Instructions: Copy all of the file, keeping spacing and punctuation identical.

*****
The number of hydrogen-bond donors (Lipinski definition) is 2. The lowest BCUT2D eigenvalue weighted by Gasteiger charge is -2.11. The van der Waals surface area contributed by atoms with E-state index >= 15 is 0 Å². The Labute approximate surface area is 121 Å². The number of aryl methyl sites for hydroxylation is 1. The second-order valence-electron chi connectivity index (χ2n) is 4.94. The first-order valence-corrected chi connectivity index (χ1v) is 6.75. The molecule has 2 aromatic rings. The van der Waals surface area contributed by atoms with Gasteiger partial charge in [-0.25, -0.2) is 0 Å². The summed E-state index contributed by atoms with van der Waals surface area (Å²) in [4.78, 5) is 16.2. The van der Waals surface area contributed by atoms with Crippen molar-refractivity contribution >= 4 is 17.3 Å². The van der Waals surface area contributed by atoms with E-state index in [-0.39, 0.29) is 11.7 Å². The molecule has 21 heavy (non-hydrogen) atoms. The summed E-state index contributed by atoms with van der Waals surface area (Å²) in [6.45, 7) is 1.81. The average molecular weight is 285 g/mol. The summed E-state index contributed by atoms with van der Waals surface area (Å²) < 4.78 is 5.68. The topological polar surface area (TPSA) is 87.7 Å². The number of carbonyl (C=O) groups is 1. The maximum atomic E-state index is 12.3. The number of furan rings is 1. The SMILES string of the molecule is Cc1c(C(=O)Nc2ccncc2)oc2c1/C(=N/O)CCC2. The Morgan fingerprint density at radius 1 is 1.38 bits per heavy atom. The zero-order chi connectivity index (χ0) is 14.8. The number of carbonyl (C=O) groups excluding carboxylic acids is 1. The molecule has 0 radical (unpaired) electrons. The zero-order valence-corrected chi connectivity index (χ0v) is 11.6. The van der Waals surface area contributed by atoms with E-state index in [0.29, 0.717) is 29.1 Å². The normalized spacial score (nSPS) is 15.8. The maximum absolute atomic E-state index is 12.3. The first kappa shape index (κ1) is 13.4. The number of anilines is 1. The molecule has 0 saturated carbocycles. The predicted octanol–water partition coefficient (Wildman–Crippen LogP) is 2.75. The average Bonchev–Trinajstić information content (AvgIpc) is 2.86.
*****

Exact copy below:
The number of hydrogen-bond donors (Lipinski definition) is 2. The lowest BCUT2D eigenvalue weighted by Gasteiger charge is -2.11. The van der Waals surface area contributed by atoms with E-state index >= 15 is 0 Å². The Labute approximate surface area is 121 Å². The number of aryl methyl sites for hydroxylation is 1. The second-order valence-electron chi connectivity index (χ2n) is 4.94. The first-order valence-corrected chi connectivity index (χ1v) is 6.75. The molecule has 2 aromatic rings. The van der Waals surface area contributed by atoms with Gasteiger partial charge in [-0.25, -0.2) is 0 Å². The summed E-state index contributed by atoms with van der Waals surface area (Å²) in [4.78, 5) is 16.2. The van der Waals surface area contributed by atoms with Crippen molar-refractivity contribution >= 4 is 17.3 Å². The van der Waals surface area contributed by atoms with E-state index in [-0.39, 0.29) is 11.7 Å². The molecule has 21 heavy (non-hydrogen) atoms. The summed E-state index contributed by atoms with van der Waals surface area (Å²) in [6.45, 7) is 1.81. The average molecular weight is 285 g/mol. The summed E-state index contributed by atoms with van der Waals surface area (Å²) < 4.78 is 5.68. The topological polar surface area (TPSA) is 87.7 Å². The number of carbonyl (C=O) groups is 1. The maximum atomic E-state index is 12.3. The number of furan rings is 1. The SMILES string of the molecule is Cc1c(C(=O)Nc2ccncc2)oc2c1/C(=N/O)CCC2. The Morgan fingerprint density at radius 1 is 1.38 bits per heavy atom. The zero-order chi connectivity index (χ0) is 14.8. The number of carbonyl (C=O) groups excluding carboxylic acids is 1. The molecule has 0 radical (unpaired) electrons. The zero-order valence-corrected chi connectivity index (χ0v) is 11.6. The van der Waals surface area contributed by atoms with E-state index in [0.29, 0.717) is 29.1 Å². The normalized spacial score (nSPS) is 15.8. The maximum absolute atomic E-state index is 12.3. The first kappa shape index (κ1) is 13.4. The number of anilines is 1. The molecule has 0 saturated carbocycles. The predicted octanol–water partition coefficient (Wildman–Crippen LogP) is 2.75. The average Bonchev–Trinajstić information content (AvgIpc) is 2.86.